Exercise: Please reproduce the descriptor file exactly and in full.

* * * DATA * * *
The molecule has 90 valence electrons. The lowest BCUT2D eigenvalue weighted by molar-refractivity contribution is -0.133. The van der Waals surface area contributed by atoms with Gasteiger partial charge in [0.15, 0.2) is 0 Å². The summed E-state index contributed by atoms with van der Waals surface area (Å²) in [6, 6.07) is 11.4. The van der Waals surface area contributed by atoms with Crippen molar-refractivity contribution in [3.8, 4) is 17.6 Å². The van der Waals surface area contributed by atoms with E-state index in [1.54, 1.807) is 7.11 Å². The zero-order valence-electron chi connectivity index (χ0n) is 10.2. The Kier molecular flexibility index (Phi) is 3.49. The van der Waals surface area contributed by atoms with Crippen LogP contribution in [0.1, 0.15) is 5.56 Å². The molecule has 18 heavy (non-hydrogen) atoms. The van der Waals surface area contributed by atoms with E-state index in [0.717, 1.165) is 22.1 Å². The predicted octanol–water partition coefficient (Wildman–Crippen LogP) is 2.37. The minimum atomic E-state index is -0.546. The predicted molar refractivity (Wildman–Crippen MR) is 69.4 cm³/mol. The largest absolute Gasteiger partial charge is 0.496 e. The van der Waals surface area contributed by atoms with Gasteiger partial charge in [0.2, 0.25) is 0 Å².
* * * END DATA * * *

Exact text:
The molecule has 90 valence electrons. The lowest BCUT2D eigenvalue weighted by molar-refractivity contribution is -0.133. The van der Waals surface area contributed by atoms with Gasteiger partial charge in [0.15, 0.2) is 0 Å². The summed E-state index contributed by atoms with van der Waals surface area (Å²) in [6, 6.07) is 11.4. The van der Waals surface area contributed by atoms with Crippen molar-refractivity contribution in [3.8, 4) is 17.6 Å². The van der Waals surface area contributed by atoms with E-state index in [1.54, 1.807) is 7.11 Å². The zero-order valence-electron chi connectivity index (χ0n) is 10.2. The Kier molecular flexibility index (Phi) is 3.49. The van der Waals surface area contributed by atoms with Crippen LogP contribution in [0.1, 0.15) is 5.56 Å². The molecule has 18 heavy (non-hydrogen) atoms. The van der Waals surface area contributed by atoms with E-state index in [0.717, 1.165) is 22.1 Å². The predicted octanol–water partition coefficient (Wildman–Crippen LogP) is 2.37. The minimum atomic E-state index is -0.546. The predicted molar refractivity (Wildman–Crippen MR) is 69.4 cm³/mol. The largest absolute Gasteiger partial charge is 0.496 e. The van der Waals surface area contributed by atoms with Gasteiger partial charge in [0.2, 0.25) is 0 Å².